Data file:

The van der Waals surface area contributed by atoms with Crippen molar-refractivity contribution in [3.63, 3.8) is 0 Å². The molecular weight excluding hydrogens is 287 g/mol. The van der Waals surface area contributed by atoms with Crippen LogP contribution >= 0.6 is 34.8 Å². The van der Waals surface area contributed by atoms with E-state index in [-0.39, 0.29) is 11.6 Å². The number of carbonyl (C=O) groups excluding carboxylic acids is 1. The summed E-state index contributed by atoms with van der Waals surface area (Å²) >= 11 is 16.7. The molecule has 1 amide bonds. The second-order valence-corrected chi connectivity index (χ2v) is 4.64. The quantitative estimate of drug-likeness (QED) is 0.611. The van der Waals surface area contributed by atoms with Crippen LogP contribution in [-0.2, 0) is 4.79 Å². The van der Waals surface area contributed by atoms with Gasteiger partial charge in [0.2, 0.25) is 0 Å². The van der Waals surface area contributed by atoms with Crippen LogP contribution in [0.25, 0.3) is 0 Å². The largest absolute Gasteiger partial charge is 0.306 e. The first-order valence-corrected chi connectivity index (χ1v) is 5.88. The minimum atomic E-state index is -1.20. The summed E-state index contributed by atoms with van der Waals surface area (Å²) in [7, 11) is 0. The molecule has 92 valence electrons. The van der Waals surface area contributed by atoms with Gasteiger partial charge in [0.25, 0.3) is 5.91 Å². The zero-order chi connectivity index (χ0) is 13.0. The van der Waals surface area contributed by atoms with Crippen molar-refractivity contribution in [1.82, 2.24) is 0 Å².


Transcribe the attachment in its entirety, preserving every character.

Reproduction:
The van der Waals surface area contributed by atoms with Crippen molar-refractivity contribution in [3.63, 3.8) is 0 Å². The molecular weight excluding hydrogens is 287 g/mol. The van der Waals surface area contributed by atoms with Crippen LogP contribution >= 0.6 is 34.8 Å². The van der Waals surface area contributed by atoms with E-state index in [-0.39, 0.29) is 11.6 Å². The number of carbonyl (C=O) groups excluding carboxylic acids is 1. The summed E-state index contributed by atoms with van der Waals surface area (Å²) >= 11 is 16.7. The molecule has 1 amide bonds. The second-order valence-corrected chi connectivity index (χ2v) is 4.64. The quantitative estimate of drug-likeness (QED) is 0.611. The van der Waals surface area contributed by atoms with Crippen LogP contribution in [-0.2, 0) is 4.79 Å². The van der Waals surface area contributed by atoms with Gasteiger partial charge in [0.2, 0.25) is 0 Å². The van der Waals surface area contributed by atoms with Crippen LogP contribution in [0.25, 0.3) is 0 Å². The largest absolute Gasteiger partial charge is 0.306 e. The first-order valence-corrected chi connectivity index (χ1v) is 5.88. The minimum atomic E-state index is -1.20. The summed E-state index contributed by atoms with van der Waals surface area (Å²) in [7, 11) is 0. The molecule has 92 valence electrons. The van der Waals surface area contributed by atoms with Gasteiger partial charge in [0.25, 0.3) is 5.91 Å². The zero-order chi connectivity index (χ0) is 13.0. The van der Waals surface area contributed by atoms with Crippen molar-refractivity contribution in [1.82, 2.24) is 0 Å².